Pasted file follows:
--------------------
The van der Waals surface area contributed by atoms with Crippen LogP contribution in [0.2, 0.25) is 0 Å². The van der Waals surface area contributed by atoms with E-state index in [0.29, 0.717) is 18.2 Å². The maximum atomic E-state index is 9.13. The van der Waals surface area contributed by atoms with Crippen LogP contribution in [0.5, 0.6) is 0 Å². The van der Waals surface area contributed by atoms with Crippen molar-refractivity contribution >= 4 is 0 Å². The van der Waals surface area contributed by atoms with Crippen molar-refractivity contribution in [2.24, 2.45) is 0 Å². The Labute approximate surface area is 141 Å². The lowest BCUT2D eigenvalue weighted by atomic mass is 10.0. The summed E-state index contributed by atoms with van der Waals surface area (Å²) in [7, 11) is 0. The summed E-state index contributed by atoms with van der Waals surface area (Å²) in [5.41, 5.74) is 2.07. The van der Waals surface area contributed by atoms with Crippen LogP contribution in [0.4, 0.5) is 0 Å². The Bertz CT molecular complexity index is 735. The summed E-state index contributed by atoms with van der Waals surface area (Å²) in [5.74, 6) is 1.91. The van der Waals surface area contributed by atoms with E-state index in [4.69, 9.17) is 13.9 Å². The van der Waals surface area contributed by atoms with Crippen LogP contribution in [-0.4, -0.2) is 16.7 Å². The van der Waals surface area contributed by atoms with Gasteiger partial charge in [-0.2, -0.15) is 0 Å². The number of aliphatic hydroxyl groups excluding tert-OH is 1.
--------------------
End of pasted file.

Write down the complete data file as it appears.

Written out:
The van der Waals surface area contributed by atoms with Crippen LogP contribution in [0.2, 0.25) is 0 Å². The van der Waals surface area contributed by atoms with E-state index in [0.29, 0.717) is 18.2 Å². The maximum atomic E-state index is 9.13. The van der Waals surface area contributed by atoms with Crippen LogP contribution in [0.5, 0.6) is 0 Å². The van der Waals surface area contributed by atoms with Crippen molar-refractivity contribution >= 4 is 0 Å². The van der Waals surface area contributed by atoms with Crippen molar-refractivity contribution in [2.24, 2.45) is 0 Å². The Labute approximate surface area is 141 Å². The lowest BCUT2D eigenvalue weighted by atomic mass is 10.0. The summed E-state index contributed by atoms with van der Waals surface area (Å²) in [7, 11) is 0. The summed E-state index contributed by atoms with van der Waals surface area (Å²) in [5.41, 5.74) is 2.07. The van der Waals surface area contributed by atoms with Crippen LogP contribution in [0.4, 0.5) is 0 Å². The Bertz CT molecular complexity index is 735. The summed E-state index contributed by atoms with van der Waals surface area (Å²) in [5.74, 6) is 1.91. The van der Waals surface area contributed by atoms with E-state index in [4.69, 9.17) is 13.9 Å². The van der Waals surface area contributed by atoms with Crippen LogP contribution in [-0.4, -0.2) is 16.7 Å². The van der Waals surface area contributed by atoms with Gasteiger partial charge in [-0.2, -0.15) is 0 Å². The number of aliphatic hydroxyl groups excluding tert-OH is 1.